Scientific American: How were you able to recite from memory the first 22,514 numbers of pi? And do you have advice for people looking to improve their own memory?
Daniel Tammet: As I have already mentioned, numbers to me have their own shapes, colors and textures. Various studies have long demonstrated that being able to visualize information makes it easier to remember. In addition, my number shapes are semantically meaningful, which is to say that I am able to visualize their relation to other numbers. A simple example would be the number 37, which is lumpy like oatmeal, and 111, which is similarly lumpy but also round like the number three (being 37 × 3). Where you might see an endless string of random digits when looking at the decimals of pi, my mind is able to “chunk” groups of these numbers spontaneously into meaningful visual images that constitute their own hierarchy of associations.
Using your imagination is one very good way to improve your own memory. For example, actors who have to remember hundreds or even thousands of lines of a script do so by actively analyzing them and imagining the motivations and goals of their characters. Many also imagine having to explain the meaning of their lines to another person, which has been shown to significantly improve their subsequent recall.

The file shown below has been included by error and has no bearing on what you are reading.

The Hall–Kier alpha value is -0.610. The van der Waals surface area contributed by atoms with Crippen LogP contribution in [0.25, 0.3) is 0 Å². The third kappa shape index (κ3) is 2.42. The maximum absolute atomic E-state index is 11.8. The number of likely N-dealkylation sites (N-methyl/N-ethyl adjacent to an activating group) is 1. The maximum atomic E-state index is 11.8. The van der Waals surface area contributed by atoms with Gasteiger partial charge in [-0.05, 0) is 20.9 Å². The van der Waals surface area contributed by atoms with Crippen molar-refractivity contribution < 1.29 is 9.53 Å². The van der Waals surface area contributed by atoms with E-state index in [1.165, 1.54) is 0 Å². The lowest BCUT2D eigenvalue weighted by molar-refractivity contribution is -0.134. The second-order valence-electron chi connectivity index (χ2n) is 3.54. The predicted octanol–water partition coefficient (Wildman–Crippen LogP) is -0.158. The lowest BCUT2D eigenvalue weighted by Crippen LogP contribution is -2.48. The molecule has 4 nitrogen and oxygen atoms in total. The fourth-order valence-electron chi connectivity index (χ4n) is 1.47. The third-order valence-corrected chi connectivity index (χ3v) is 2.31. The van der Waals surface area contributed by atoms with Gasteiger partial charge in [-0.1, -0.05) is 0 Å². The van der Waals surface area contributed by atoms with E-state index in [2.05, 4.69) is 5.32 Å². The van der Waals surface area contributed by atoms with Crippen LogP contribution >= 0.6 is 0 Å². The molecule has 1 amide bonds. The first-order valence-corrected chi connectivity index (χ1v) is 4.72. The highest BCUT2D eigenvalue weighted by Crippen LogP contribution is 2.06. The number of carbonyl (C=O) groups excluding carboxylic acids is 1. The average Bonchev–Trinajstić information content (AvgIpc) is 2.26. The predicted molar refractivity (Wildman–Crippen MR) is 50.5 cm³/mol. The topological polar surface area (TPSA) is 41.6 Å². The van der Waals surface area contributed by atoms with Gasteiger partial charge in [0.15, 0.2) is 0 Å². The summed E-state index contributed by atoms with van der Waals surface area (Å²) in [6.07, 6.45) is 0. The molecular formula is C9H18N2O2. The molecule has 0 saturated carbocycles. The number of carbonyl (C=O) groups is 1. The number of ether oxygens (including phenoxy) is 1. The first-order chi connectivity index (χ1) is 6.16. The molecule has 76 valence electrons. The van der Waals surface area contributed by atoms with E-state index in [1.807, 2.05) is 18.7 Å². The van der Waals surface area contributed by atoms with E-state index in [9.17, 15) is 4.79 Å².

Here is another tip from my book. Researchers have found that you are more likely to remember something if the place or situation in which you are trying to recall the information bears some resemblance—color or smell, for example—to where you originally learned it. A greater awareness therefore of the context in which we acquire a particular piece of information can help improve our ability to remember it later on.
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